The controversial India travel ban, which criminalises Australians’ return home from the COVID-stricken nation, has stood up to its first legal challenge.
But it may face a constitutional challenge in coming days.
Lawyers for a Melbourne man stuck in India had argued Health Minister Greg Hunt’s order was invalid.
Their reasons included that the minister hadn’t properly satisfied himself of relevant preconditions, such as whether it was “no more restrictive or intrusive than is required in the circumstances”.
But Federal Court Justice Tom Thawley on Monday dismissed the first two parts of the four-pronged challenge.
The Biosecurity Act allowed the minister to make an order to “prevent or control” entry or exit of a particular human disease from Australia.
“The most obvious method of achieving either result is to prevent entry or departure from Australia,” he said.
The order, made on April 30 and applying since May 3, marked the first time the Biosecurity Act had been used to prevent Australian citizens and permanent residents entering Australia.
breaking: the Federal Court has *rejected* the first and second arguments against the India travel ban, posed by Australian man Gary Newman
Justice Thawley rules that Greg Hunt *did* consider the least restrictive measures, as required under the Biosecurity Act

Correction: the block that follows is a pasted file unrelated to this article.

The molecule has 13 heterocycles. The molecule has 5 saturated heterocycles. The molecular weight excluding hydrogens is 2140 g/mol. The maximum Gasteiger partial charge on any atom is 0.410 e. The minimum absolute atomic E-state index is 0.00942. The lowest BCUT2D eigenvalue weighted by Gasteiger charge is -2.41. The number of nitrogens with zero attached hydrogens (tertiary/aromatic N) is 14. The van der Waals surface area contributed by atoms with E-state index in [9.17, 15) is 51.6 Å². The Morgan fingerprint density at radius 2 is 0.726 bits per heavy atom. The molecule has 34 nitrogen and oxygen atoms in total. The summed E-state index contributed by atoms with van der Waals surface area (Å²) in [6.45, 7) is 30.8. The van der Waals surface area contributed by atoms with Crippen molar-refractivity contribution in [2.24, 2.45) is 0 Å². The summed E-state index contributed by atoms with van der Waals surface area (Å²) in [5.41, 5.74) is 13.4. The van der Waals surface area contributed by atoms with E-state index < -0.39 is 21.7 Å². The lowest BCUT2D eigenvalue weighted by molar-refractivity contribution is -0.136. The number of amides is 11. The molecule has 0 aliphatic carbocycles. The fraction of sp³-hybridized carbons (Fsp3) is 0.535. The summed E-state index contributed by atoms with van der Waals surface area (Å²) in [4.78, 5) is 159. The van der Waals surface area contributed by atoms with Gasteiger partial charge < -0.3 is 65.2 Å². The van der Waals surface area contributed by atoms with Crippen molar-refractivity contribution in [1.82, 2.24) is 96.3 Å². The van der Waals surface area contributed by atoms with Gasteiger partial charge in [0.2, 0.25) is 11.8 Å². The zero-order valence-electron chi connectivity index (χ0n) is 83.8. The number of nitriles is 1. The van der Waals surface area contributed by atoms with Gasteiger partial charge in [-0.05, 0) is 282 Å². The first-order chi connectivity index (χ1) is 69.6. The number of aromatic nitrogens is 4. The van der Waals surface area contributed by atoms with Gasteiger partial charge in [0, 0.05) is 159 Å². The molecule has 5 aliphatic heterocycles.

— Josh Butler (@JoshButler) May 10, 2021
The challenge was brought by Melbourne man Gary Newman, who is stuck in Bangalore/Bengaluru after flying there to see friends in early March 2020.
Aged 73, he was in a particularly vulnerable health demographic and wanted to return home as soon as possible, his lawyer said.
Mr Newman had argued the minister’s order, due to expire later this week, impinged upon a fundamental common law right of citizens to re-enter their country of citizenship.
“The Biosecurity Act was intended to impinge on common law rights,” Justice Thawley said.
On April 27, Prime Minister Scott Morrison announced a ban on direct flights from India.
Mr Hunt then made the April 30 order after advice from the solicitor-general and chief medical officer Paul Kelly.
The order forbids Australian citizens and permanent residents from landing in Australia from any country if they’d been in India in the fortnight before their departure.
That second ban was introduced too quickly and without analysis of the first ban’s effect, Mr Newman’s lawyers argued.
But Professor Kelly had referred to the first ban in his ministerial advice and how “flights through transit hubs continue to provide an avenue for individuals who have recently been in India to enter Australia”, the judge said.
“It is tolerably clear from the chief medical officer’s letter that further relief would come to the Australian quarantine system by taking the measure,” Justice Thawley said.